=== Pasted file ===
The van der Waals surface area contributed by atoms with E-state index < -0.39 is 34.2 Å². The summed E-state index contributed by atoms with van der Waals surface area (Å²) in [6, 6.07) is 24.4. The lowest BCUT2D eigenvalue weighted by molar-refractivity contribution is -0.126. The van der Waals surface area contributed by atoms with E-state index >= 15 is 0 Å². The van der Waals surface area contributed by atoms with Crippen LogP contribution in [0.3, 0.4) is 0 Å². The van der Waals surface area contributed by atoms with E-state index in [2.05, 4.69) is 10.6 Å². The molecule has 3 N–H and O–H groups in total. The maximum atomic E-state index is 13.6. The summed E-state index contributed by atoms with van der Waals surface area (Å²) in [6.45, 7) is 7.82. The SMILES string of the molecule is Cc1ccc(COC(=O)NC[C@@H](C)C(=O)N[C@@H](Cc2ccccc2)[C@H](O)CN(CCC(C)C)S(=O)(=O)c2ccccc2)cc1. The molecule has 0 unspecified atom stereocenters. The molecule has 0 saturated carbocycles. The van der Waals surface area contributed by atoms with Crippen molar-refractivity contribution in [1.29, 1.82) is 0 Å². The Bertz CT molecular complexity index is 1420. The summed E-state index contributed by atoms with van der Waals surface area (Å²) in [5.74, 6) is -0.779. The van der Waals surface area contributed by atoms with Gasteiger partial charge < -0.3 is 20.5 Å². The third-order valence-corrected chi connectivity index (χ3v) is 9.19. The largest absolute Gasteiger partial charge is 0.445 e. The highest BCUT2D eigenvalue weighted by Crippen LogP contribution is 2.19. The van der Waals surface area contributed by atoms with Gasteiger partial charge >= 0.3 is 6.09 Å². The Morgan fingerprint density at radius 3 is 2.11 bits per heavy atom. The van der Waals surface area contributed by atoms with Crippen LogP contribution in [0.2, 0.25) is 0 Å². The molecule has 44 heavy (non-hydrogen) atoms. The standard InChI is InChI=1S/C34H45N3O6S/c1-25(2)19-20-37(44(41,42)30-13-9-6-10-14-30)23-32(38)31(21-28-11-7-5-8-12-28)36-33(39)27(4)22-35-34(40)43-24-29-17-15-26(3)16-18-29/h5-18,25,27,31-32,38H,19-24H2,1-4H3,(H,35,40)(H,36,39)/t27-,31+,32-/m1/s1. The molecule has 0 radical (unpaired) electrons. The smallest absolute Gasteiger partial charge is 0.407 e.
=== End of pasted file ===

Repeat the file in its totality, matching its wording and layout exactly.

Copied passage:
The van der Waals surface area contributed by atoms with E-state index < -0.39 is 34.2 Å². The summed E-state index contributed by atoms with van der Waals surface area (Å²) in [6, 6.07) is 24.4. The lowest BCUT2D eigenvalue weighted by molar-refractivity contribution is -0.126. The van der Waals surface area contributed by atoms with E-state index >= 15 is 0 Å². The van der Waals surface area contributed by atoms with Crippen LogP contribution in [0.3, 0.4) is 0 Å². The van der Waals surface area contributed by atoms with E-state index in [2.05, 4.69) is 10.6 Å². The molecule has 3 N–H and O–H groups in total. The maximum atomic E-state index is 13.6. The summed E-state index contributed by atoms with van der Waals surface area (Å²) in [6.45, 7) is 7.82. The SMILES string of the molecule is Cc1ccc(COC(=O)NC[C@@H](C)C(=O)N[C@@H](Cc2ccccc2)[C@H](O)CN(CCC(C)C)S(=O)(=O)c2ccccc2)cc1. The molecule has 0 unspecified atom stereocenters. The molecule has 0 saturated carbocycles. The van der Waals surface area contributed by atoms with Crippen molar-refractivity contribution in [1.29, 1.82) is 0 Å². The Bertz CT molecular complexity index is 1420. The summed E-state index contributed by atoms with van der Waals surface area (Å²) in [5.74, 6) is -0.779. The van der Waals surface area contributed by atoms with Gasteiger partial charge < -0.3 is 20.5 Å². The third-order valence-corrected chi connectivity index (χ3v) is 9.19. The largest absolute Gasteiger partial charge is 0.445 e. The highest BCUT2D eigenvalue weighted by Crippen LogP contribution is 2.19. The van der Waals surface area contributed by atoms with Gasteiger partial charge >= 0.3 is 6.09 Å². The Morgan fingerprint density at radius 3 is 2.11 bits per heavy atom. The van der Waals surface area contributed by atoms with Crippen LogP contribution in [0.2, 0.25) is 0 Å². The molecule has 44 heavy (non-hydrogen) atoms. The standard InChI is InChI=1S/C34H45N3O6S/c1-25(2)19-20-37(44(41,42)30-13-9-6-10-14-30)23-32(38)31(21-28-11-7-5-8-12-28)36-33(39)27(4)22-35-34(40)43-24-29-17-15-26(3)16-18-29/h5-18,25,27,31-32,38H,19-24H2,1-4H3,(H,35,40)(H,36,39)/t27-,31+,32-/m1/s1. The molecule has 0 radical (unpaired) electrons. The smallest absolute Gasteiger partial charge is 0.407 e.